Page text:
A unique Israeli experience (by Itamar)

On Wednesday morning, due to the UNFCCC decision to stop the accreditation process for NGOs without any advance warning, I ended up being the only Tuck student delegate that attended the actual conference. In addition to attending some side events, varying from climate change adaptation costs in Africa, through Senator John Kerry making his forecast on what the US will do in the next 6 months to the tension between climate change mitigation and adaptation efforts in the city level to the ones in the national government level, I also tried to find a way in which at least one of us will be able to attend the conference on Thursday.

The UNFCCC has limited the number of observers on Thursday to only 1,000 (as opposed to 7,000 on Tuesday and Wednesday) and a new secondary badge was required. As it turned out, the overhead organization for research and independent NGOs (RINGO) was the one capable of providing us with such badges yet they decided to give priority to organizations that have attended past RINGO meetings during the conference. Since we never even got a chance to attend one, we were out of the race.

I decided to try the Israeli delegation. Since I didn’t see too many Israeli NGOs around, I figured they might have some extras. Unfortunately, the contact person for Israeli NGOs did not have any badges but when I asked him if he knows anything about the itinerary for the expected visit of Mr. Shimon Peres, President of the State of Israel, past Prime Minister and Nobel Peace Prize winner, he invited me to attend a closed event with Mr. Peres for the Israeli delegation later on that afternoon in one of the hotels in town. Having never met Mr. Peres in person before, needless to say I was quite excited.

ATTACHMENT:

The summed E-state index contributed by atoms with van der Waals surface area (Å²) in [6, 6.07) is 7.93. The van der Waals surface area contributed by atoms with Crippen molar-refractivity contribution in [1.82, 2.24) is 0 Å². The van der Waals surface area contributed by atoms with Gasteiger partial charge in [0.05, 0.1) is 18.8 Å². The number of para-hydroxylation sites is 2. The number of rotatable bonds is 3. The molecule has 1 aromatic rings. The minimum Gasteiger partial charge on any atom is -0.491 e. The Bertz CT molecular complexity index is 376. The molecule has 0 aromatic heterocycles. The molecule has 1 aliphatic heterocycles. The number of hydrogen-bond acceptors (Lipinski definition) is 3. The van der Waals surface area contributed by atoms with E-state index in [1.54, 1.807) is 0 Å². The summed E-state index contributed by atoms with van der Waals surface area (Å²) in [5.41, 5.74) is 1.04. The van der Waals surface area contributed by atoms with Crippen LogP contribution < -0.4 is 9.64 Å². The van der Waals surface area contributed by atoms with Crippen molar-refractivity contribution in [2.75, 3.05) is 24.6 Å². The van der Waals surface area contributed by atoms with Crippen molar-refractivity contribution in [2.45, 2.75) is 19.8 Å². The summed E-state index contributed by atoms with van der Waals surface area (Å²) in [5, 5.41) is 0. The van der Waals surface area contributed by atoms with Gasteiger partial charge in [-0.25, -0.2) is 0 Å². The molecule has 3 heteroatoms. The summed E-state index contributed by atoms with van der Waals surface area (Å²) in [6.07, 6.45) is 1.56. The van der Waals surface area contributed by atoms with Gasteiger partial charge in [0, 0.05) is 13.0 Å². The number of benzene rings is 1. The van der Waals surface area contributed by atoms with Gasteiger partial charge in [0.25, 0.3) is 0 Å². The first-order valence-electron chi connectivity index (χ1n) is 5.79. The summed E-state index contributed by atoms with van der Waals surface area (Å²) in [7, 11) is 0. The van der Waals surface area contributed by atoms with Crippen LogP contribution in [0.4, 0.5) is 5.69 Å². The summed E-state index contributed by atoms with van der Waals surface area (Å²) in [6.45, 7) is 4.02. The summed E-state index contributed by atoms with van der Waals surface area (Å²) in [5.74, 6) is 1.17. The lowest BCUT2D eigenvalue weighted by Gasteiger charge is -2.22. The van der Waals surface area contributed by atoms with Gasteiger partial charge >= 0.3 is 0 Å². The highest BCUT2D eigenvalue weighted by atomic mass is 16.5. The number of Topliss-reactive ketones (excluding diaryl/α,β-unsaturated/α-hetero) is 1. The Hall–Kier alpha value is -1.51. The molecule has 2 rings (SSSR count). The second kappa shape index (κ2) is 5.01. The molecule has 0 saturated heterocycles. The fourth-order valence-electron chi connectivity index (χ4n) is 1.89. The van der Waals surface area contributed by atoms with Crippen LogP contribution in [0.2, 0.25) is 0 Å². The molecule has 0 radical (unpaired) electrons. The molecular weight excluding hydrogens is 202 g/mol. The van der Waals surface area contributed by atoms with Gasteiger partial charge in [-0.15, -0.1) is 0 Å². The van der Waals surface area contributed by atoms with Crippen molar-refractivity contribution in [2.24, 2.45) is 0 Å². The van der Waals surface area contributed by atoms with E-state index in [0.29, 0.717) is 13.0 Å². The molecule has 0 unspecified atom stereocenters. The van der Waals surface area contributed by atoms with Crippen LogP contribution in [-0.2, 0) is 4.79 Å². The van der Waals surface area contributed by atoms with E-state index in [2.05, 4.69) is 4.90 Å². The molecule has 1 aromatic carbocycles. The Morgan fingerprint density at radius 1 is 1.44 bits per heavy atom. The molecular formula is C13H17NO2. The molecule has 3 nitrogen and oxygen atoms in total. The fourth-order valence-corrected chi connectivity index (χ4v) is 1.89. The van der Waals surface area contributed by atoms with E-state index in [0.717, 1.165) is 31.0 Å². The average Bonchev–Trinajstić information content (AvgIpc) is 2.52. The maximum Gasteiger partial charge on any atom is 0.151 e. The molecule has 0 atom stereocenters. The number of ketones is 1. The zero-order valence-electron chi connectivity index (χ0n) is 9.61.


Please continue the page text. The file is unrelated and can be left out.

It was interesting to see the dynamics in the meeting: Mr. Peres began by stating that his goal in that meeting was to make sure that tomorrow everybody is going to be on the same page, and gave the rough outline of his planned speech for the Plenary meeting emphasizing the Israeli opportunity to develop climate change related technology, Israel’s willingness to share its knowledge and expertise with the rest of the nations and its commitment to comply with the international standard, whichever it may be. He then asked the audience for feedback and comments and hearing some of them incorporated in his speech the next day brought a smile to my face.

We then proceeded to the Jewish Synagogue in central Copenhagen which was packed with the local Jewish community to light the 6th candle of Hanukkah.  Being a rather secular Jew myself, I still found the situation to be quite emotional and Mr. Peres’ speech addressing the congregation very moving.

Through some creative thinking but primarily luck, a rather dull morning has turned into one of the most memorable experiences I will have from this conference.

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